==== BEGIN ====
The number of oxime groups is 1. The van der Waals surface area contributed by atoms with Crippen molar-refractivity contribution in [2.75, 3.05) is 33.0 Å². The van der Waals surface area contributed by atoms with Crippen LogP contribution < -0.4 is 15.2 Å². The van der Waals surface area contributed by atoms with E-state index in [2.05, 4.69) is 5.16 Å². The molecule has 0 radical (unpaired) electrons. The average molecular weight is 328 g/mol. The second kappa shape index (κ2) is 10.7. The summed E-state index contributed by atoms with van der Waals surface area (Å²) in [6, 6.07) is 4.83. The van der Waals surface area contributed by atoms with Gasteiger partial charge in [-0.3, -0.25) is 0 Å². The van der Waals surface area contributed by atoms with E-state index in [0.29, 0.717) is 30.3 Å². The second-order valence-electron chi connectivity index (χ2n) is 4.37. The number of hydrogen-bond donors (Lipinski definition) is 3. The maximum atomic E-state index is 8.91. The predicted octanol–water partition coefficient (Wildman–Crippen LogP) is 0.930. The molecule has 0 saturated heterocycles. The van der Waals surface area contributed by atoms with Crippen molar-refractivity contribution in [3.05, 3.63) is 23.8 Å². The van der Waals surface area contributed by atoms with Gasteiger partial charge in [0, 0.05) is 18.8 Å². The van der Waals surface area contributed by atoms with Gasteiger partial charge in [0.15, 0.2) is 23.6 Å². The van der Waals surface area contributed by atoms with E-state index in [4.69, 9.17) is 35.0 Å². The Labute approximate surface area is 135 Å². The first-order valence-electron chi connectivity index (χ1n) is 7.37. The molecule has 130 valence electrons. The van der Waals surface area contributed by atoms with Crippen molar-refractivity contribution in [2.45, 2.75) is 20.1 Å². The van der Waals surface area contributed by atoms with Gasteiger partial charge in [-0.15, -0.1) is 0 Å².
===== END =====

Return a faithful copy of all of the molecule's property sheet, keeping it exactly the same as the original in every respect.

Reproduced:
The number of oxime groups is 1. The van der Waals surface area contributed by atoms with Crippen molar-refractivity contribution in [2.75, 3.05) is 33.0 Å². The van der Waals surface area contributed by atoms with Crippen LogP contribution < -0.4 is 15.2 Å². The van der Waals surface area contributed by atoms with E-state index in [2.05, 4.69) is 5.16 Å². The molecule has 0 radical (unpaired) electrons. The average molecular weight is 328 g/mol. The second kappa shape index (κ2) is 10.7. The summed E-state index contributed by atoms with van der Waals surface area (Å²) in [6, 6.07) is 4.83. The van der Waals surface area contributed by atoms with Gasteiger partial charge in [-0.3, -0.25) is 0 Å². The van der Waals surface area contributed by atoms with E-state index in [0.29, 0.717) is 30.3 Å². The second-order valence-electron chi connectivity index (χ2n) is 4.37. The number of hydrogen-bond donors (Lipinski definition) is 3. The maximum atomic E-state index is 8.91. The predicted octanol–water partition coefficient (Wildman–Crippen LogP) is 0.930. The molecule has 0 saturated heterocycles. The van der Waals surface area contributed by atoms with Crippen molar-refractivity contribution in [3.05, 3.63) is 23.8 Å². The van der Waals surface area contributed by atoms with Gasteiger partial charge in [0, 0.05) is 18.8 Å². The van der Waals surface area contributed by atoms with Gasteiger partial charge in [0.15, 0.2) is 23.6 Å². The van der Waals surface area contributed by atoms with E-state index in [4.69, 9.17) is 35.0 Å². The Labute approximate surface area is 135 Å². The first-order valence-electron chi connectivity index (χ1n) is 7.37. The molecule has 130 valence electrons. The van der Waals surface area contributed by atoms with Crippen molar-refractivity contribution in [2.45, 2.75) is 20.1 Å². The van der Waals surface area contributed by atoms with Gasteiger partial charge in [-0.15, -0.1) is 0 Å².